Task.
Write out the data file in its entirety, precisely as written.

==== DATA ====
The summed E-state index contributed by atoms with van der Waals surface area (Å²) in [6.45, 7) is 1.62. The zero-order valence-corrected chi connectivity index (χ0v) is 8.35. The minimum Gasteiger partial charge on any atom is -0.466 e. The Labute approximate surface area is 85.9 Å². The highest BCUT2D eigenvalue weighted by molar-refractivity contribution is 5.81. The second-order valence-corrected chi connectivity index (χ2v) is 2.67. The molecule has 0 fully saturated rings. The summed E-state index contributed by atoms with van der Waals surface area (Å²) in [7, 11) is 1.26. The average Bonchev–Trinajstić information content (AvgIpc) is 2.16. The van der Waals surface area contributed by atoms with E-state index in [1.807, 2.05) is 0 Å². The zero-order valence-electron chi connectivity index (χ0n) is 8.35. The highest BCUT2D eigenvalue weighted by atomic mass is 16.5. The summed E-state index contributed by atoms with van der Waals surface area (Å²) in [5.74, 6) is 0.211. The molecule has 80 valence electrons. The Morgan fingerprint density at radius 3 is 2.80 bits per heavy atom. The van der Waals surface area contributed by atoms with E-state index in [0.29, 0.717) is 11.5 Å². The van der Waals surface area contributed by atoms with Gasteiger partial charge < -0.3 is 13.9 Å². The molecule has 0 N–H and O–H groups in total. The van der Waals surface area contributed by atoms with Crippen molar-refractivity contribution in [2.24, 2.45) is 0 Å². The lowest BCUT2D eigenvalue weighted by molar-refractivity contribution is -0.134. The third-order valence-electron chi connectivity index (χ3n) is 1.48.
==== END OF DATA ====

The summed E-state index contributed by atoms with van der Waals surface area (Å²) in [6.45, 7) is 1.62. The zero-order valence-corrected chi connectivity index (χ0v) is 8.35. The minimum Gasteiger partial charge on any atom is -0.466 e. The Labute approximate surface area is 85.9 Å². The highest BCUT2D eigenvalue weighted by molar-refractivity contribution is 5.81. The second-order valence-corrected chi connectivity index (χ2v) is 2.67. The molecule has 0 fully saturated rings. The summed E-state index contributed by atoms with van der Waals surface area (Å²) in [7, 11) is 1.26. The average Bonchev–Trinajstić information content (AvgIpc) is 2.16. The van der Waals surface area contributed by atoms with E-state index in [1.807, 2.05) is 0 Å². The zero-order valence-electron chi connectivity index (χ0n) is 8.35. The highest BCUT2D eigenvalue weighted by atomic mass is 16.5. The summed E-state index contributed by atoms with van der Waals surface area (Å²) in [5.74, 6) is 0.211. The molecule has 80 valence electrons. The Morgan fingerprint density at radius 3 is 2.80 bits per heavy atom. The van der Waals surface area contributed by atoms with E-state index in [0.29, 0.717) is 11.5 Å². The van der Waals surface area contributed by atoms with Gasteiger partial charge < -0.3 is 13.9 Å². The molecule has 0 N–H and O–H groups in total. The van der Waals surface area contributed by atoms with Crippen molar-refractivity contribution in [2.24, 2.45) is 0 Å². The lowest BCUT2D eigenvalue weighted by molar-refractivity contribution is -0.134. The third-order valence-electron chi connectivity index (χ3n) is 1.48.